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We Are OFK is what I want from episodic video games

In 2022, the line between TV and games will get blurrier

A member of OFK is stuck in traffic in We Are OFK Image: Team OFK
Chris Plante co-founded Polygon in 2012 and is now editor-in-chief. He co-hosts The Besties, is a board member of the Frida Cinema, and created NYU’s first games journalism course.

In the 1960s, some TV producers keen to capitalize on the popularity of The Beatles came up with a shamelessly profitable elevator pitch: a TV show starring a fictional band composed of young actors and singers that would release real albums and tour real venues and make their creators real money. They were called The Monkees and they, for a moment, were inescapable. In the 1990s, Blur frontman and artist Jamie Hewlett took the concept of fabricated musicians a step further with the Gorillaz, a virtual animated band that appeared in 2D music videos, 3D award show appearances, and eventually holographic live performances.

Earlier this month, I met what may become this generation’s real-fictional band: OFK.

OFK is composed of four animated characters who will debut in 2022’s episodic video game, We Are OFK. Like The Monkees’ TV show before it, OFK’s video game will double as a launchpad for the band’s music, with each new episode debuting a new single. By the end of its five-episode run, the game will have told the stories of its aspiring pop stars and premiered a full EP along the way.

The members of OFK hang out in an apartment in We Are OFK Image: Team OFK

If The Monkees were a commercial endeavor of Hollywood elites and the Gorillaz a side project for successful rockstars and pop artists, then OFK is the first indie iteration of human artists “making” a fictional band.

Team OFK is composed in real life by a squad of game dev talent from both indie and AAA spaces. Director Teddy Dief previously worked on the small budget, neon-soaked action game Hyper Light Drifter, while performance director Khris Brown, for example, has played a crucial role in improving performances across the spectrum of studio sizes, including big-budget series like Assassin’s Creed. The team’s website lists 24 contributors, all of whom, Dief explained to me, exist both in the real world and in the fictional world of OFK.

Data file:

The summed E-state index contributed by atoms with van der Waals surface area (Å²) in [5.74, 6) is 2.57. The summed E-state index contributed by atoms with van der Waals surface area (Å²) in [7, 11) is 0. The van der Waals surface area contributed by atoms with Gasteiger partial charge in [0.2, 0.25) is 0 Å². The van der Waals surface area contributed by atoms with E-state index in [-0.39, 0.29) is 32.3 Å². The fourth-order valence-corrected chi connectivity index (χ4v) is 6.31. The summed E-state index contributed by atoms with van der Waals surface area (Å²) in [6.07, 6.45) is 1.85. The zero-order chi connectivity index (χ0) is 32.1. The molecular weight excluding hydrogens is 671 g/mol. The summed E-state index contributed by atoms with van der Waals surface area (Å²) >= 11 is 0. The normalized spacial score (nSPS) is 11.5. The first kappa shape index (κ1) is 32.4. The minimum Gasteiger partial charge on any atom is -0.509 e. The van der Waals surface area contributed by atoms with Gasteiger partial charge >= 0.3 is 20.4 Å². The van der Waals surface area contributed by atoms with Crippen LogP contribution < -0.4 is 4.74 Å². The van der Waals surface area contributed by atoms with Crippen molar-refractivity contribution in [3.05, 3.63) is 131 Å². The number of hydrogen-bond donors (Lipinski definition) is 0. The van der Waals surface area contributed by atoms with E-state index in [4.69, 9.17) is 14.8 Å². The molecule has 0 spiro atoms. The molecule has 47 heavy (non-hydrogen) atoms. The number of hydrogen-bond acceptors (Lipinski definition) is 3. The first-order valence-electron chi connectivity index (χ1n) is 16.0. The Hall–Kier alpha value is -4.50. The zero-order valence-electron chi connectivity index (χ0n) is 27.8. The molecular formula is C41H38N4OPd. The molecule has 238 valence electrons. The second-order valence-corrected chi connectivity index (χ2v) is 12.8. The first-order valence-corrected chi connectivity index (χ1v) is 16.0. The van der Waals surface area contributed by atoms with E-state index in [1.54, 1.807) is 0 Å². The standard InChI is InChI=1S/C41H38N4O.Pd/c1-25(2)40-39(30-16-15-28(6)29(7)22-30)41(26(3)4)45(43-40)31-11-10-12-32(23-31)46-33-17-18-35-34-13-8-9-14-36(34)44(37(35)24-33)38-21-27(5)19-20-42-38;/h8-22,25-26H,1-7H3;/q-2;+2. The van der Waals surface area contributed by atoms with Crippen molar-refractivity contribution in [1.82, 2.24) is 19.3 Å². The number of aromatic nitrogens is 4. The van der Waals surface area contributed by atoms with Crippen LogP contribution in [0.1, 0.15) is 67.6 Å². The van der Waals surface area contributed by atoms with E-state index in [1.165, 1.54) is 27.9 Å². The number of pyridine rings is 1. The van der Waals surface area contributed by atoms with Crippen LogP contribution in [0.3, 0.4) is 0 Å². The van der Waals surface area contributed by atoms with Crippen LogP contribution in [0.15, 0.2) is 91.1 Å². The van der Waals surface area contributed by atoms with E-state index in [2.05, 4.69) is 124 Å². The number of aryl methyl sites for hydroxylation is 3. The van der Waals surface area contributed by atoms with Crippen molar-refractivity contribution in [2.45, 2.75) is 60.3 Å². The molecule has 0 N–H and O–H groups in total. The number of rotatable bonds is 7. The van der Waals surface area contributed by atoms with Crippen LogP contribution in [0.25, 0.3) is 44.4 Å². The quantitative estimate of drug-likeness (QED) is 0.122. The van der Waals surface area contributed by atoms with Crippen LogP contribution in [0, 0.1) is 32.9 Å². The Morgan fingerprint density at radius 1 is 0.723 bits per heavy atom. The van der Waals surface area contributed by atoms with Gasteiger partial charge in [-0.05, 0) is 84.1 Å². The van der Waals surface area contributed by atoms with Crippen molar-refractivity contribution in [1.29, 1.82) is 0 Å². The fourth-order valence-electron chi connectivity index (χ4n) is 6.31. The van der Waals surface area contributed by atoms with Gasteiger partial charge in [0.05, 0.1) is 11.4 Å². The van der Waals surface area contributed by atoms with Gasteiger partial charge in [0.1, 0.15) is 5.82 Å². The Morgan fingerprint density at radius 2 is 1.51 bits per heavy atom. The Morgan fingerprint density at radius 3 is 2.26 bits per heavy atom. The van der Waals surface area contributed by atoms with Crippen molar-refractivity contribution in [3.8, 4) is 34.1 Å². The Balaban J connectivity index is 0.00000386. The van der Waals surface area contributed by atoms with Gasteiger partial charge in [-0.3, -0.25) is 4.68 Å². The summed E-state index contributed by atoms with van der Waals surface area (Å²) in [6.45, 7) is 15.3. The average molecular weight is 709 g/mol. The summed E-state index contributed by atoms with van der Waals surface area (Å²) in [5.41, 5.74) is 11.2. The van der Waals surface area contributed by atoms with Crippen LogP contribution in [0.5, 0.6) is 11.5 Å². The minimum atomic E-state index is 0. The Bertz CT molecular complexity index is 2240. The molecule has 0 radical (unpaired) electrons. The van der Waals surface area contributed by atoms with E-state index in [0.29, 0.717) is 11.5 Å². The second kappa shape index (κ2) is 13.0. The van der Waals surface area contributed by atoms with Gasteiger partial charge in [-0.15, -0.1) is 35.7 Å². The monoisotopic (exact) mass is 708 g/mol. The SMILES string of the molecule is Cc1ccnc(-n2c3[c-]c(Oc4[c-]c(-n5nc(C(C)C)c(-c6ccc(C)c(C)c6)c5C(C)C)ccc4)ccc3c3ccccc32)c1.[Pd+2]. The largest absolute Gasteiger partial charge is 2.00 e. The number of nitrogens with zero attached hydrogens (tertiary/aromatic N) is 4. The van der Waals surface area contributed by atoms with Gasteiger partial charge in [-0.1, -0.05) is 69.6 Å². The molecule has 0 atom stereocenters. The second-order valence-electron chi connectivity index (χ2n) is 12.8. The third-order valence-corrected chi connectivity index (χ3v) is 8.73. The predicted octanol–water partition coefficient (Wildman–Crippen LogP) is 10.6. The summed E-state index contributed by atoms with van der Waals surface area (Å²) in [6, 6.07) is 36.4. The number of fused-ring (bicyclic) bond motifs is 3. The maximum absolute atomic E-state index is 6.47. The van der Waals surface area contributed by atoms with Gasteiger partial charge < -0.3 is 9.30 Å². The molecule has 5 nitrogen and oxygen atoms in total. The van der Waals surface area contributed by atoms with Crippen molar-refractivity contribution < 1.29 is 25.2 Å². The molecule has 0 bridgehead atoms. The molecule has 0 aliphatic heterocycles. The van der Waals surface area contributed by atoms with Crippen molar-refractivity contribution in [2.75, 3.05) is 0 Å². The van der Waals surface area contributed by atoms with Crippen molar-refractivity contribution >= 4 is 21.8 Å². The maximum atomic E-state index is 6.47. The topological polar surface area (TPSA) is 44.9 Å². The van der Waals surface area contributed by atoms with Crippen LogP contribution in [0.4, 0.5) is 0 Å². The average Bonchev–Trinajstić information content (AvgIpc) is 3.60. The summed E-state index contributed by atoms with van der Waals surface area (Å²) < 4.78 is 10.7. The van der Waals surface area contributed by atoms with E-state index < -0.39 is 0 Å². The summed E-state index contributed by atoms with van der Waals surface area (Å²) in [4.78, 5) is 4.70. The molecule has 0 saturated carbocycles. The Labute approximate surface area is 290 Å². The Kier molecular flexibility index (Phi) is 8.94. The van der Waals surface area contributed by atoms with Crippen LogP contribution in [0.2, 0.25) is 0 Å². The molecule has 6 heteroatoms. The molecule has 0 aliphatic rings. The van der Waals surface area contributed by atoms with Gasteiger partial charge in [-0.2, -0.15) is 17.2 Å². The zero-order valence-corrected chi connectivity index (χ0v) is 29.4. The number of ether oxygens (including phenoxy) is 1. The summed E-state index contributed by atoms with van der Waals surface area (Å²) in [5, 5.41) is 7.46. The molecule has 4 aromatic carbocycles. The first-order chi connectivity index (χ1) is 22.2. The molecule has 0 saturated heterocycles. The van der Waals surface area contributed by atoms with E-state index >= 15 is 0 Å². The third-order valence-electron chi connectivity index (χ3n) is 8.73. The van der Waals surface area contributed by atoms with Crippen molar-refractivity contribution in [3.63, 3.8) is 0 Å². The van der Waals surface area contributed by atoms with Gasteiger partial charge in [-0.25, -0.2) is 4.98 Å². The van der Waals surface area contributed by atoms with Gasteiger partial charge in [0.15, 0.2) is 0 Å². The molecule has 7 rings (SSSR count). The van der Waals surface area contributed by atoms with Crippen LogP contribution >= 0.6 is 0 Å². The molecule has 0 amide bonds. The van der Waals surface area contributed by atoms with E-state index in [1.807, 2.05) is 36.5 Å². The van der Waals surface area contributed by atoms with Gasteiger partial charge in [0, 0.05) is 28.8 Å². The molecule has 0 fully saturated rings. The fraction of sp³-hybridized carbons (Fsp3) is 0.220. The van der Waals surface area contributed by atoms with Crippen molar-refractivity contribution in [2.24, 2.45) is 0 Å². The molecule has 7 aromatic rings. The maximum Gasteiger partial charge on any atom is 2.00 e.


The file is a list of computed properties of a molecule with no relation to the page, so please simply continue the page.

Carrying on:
It gets a little more complex because the band itself is entirely fictional, but the vocal performances are performed by Team OFK members. So some members play two roles: themselves and bandmates.

The lead singer of OFK sings at a studio in We Are OFK Image: Team OFK

Dief is a nice example of how this works. Teddy Dief is the game’s director in real-life and a member of OFK’s creative team in the band’s fiction. Teddy is also the voice of Luca, OFK’s lead singer and a character in We Are OFK.

Make sense? It’s OK if it doesn’t, because when you actually play the game all that will matter is this: The music is good and the game is just as promising.

Let’s start with the game. Have you ever played a Persona game and wished there were no fights? Did you just want to hang out with friends in a cool city and chat via text while chill music simmers in the background? If yes, then I have good news. We Are OFK is entirely a hangout game. All you really do is talk, so it helps that the script, by Claire Jia and Dief, has the rhythm and propulsion of good TV.

I played through the first episode, focused on Itsumi, a young woman stuck working at a video game developer that looks an awful lot like the Blizzard Entertainment campus in Irvine. She’s recovering from a bad breakup and looking for the next stepping stone toward … whatever comes after this. She’s rudderless, and so it was on me to steer the conversations of her and her friends in ways that resonated with my own experiences. This story always ends at the same point, no matter my selection, but my decisions personalized it – sort of like Kentucky Route Zero.

A member of OFK texts at a bar in We Are OFK Image: Team OFK

And like with Kentucky Route Zero, Team OFK recognizes the emotional power of a good song. The music is a collaboration between Dief and indie musicians Luna Shadows and Thom Powers (of The Naked and Famous). I had a chance to hear two of the songs and they had unique feels, one reminding me of Kanye’s “808s and Heartbreak” and the other like a softer Nine Inch Nails.

It’s all very cozy, like meeting up with friends for coffee after work or catching a show on the weekend. This is why I’m so into the release plan. We Are OFK’s first episode will launch in 2022, and a new episode will premiere once a week for the following four weeks. Episodic releases aren’t new to video games, but in the past new episodes have been separated by months or even years. It’s a decision that has more to do with pacing the experience than it does with the developer needing more time to create the next chunk of the game.

We Are OFK isn’t published by Netflix, but as streamers flirt with the video game space, this sort of experience seems like the perfect fit. It emphasizes story, accessibility, and emotional connection above all else. And like so much great television, it has the potential to build some suspense from week to week. It’s funny that online streaming taught us to binge television, but digital distribution may finally give us something TV used to do so well: a fictional group of friends that we can’t wait to hang out with. The Monkees were onto something!

We Are OFK is scheduled for a 2022 release on Linux, Mac, PlayStation 4, PlayStation 5, and Windows PC.